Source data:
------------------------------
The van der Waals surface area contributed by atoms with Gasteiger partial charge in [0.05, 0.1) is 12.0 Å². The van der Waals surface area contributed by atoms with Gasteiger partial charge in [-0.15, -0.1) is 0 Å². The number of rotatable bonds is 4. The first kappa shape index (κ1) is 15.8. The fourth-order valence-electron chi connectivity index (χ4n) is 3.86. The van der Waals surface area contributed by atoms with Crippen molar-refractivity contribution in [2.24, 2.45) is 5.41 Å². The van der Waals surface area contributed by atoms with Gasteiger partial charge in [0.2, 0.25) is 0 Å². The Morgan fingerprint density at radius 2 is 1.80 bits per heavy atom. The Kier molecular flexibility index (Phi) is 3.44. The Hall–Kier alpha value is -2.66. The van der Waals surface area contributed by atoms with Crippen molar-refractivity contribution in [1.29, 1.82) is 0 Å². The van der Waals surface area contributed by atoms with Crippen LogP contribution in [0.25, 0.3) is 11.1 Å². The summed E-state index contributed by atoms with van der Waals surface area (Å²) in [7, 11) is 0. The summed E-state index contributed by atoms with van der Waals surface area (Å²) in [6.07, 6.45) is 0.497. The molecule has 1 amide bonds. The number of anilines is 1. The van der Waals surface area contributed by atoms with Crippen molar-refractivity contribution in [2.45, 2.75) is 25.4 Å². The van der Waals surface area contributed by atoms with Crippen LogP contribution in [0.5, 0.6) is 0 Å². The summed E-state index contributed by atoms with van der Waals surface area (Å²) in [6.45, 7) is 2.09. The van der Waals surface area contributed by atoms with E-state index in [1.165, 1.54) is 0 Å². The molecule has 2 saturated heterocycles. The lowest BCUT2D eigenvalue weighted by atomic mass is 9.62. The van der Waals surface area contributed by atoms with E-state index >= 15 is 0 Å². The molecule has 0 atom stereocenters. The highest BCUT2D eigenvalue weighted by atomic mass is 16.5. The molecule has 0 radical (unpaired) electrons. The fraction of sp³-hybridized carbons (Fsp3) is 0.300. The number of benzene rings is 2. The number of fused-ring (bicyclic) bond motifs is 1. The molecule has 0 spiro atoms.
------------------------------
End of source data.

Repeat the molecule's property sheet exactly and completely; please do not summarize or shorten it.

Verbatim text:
The van der Waals surface area contributed by atoms with Gasteiger partial charge in [0.05, 0.1) is 12.0 Å². The van der Waals surface area contributed by atoms with Gasteiger partial charge in [-0.15, -0.1) is 0 Å². The number of rotatable bonds is 4. The first kappa shape index (κ1) is 15.8. The fourth-order valence-electron chi connectivity index (χ4n) is 3.86. The van der Waals surface area contributed by atoms with Crippen molar-refractivity contribution in [2.24, 2.45) is 5.41 Å². The van der Waals surface area contributed by atoms with Gasteiger partial charge in [0.2, 0.25) is 0 Å². The Morgan fingerprint density at radius 2 is 1.80 bits per heavy atom. The Kier molecular flexibility index (Phi) is 3.44. The Hall–Kier alpha value is -2.66. The van der Waals surface area contributed by atoms with Crippen molar-refractivity contribution in [1.29, 1.82) is 0 Å². The van der Waals surface area contributed by atoms with Crippen LogP contribution in [0.25, 0.3) is 11.1 Å². The summed E-state index contributed by atoms with van der Waals surface area (Å²) in [7, 11) is 0. The summed E-state index contributed by atoms with van der Waals surface area (Å²) in [6.07, 6.45) is 0.497. The molecule has 1 amide bonds. The number of anilines is 1. The van der Waals surface area contributed by atoms with Crippen molar-refractivity contribution in [2.45, 2.75) is 25.4 Å². The van der Waals surface area contributed by atoms with Crippen LogP contribution in [0.5, 0.6) is 0 Å². The summed E-state index contributed by atoms with van der Waals surface area (Å²) in [6.45, 7) is 2.09. The van der Waals surface area contributed by atoms with E-state index in [1.165, 1.54) is 0 Å². The molecule has 2 saturated heterocycles. The lowest BCUT2D eigenvalue weighted by atomic mass is 9.62. The van der Waals surface area contributed by atoms with E-state index >= 15 is 0 Å². The molecule has 0 atom stereocenters. The highest BCUT2D eigenvalue weighted by atomic mass is 16.5. The molecule has 0 radical (unpaired) electrons. The fraction of sp³-hybridized carbons (Fsp3) is 0.300. The number of benzene rings is 2. The number of fused-ring (bicyclic) bond motifs is 1. The molecule has 0 spiro atoms.